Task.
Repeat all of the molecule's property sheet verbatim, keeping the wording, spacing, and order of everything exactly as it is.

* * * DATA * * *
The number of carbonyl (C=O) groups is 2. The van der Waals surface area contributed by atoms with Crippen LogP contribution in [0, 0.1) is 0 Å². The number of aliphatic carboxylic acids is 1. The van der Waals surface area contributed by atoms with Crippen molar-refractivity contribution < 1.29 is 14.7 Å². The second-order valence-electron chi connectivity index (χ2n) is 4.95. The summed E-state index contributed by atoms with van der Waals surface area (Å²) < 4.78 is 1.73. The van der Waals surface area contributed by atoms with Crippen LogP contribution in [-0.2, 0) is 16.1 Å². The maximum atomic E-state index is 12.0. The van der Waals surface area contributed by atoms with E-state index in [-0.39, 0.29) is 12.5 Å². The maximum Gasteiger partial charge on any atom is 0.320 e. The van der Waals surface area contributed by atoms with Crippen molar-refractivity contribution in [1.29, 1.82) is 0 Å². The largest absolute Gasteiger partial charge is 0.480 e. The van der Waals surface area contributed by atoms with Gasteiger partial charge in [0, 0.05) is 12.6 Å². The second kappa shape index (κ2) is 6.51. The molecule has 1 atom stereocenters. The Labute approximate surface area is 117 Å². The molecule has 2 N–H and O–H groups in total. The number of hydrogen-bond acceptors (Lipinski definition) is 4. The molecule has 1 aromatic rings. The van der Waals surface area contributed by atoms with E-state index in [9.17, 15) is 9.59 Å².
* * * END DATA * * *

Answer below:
The number of carbonyl (C=O) groups is 2. The van der Waals surface area contributed by atoms with Crippen LogP contribution in [0, 0.1) is 0 Å². The number of aliphatic carboxylic acids is 1. The van der Waals surface area contributed by atoms with Crippen molar-refractivity contribution < 1.29 is 14.7 Å². The second-order valence-electron chi connectivity index (χ2n) is 4.95. The summed E-state index contributed by atoms with van der Waals surface area (Å²) < 4.78 is 1.73. The van der Waals surface area contributed by atoms with Crippen LogP contribution in [-0.2, 0) is 16.1 Å². The maximum atomic E-state index is 12.0. The van der Waals surface area contributed by atoms with E-state index in [-0.39, 0.29) is 12.5 Å². The maximum Gasteiger partial charge on any atom is 0.320 e. The van der Waals surface area contributed by atoms with Crippen molar-refractivity contribution in [1.29, 1.82) is 0 Å². The largest absolute Gasteiger partial charge is 0.480 e. The van der Waals surface area contributed by atoms with Gasteiger partial charge in [0, 0.05) is 12.6 Å². The second kappa shape index (κ2) is 6.51. The molecule has 1 atom stereocenters. The Labute approximate surface area is 117 Å². The molecule has 2 N–H and O–H groups in total. The number of hydrogen-bond acceptors (Lipinski definition) is 4. The molecule has 1 aromatic rings. The van der Waals surface area contributed by atoms with E-state index in [9.17, 15) is 9.59 Å².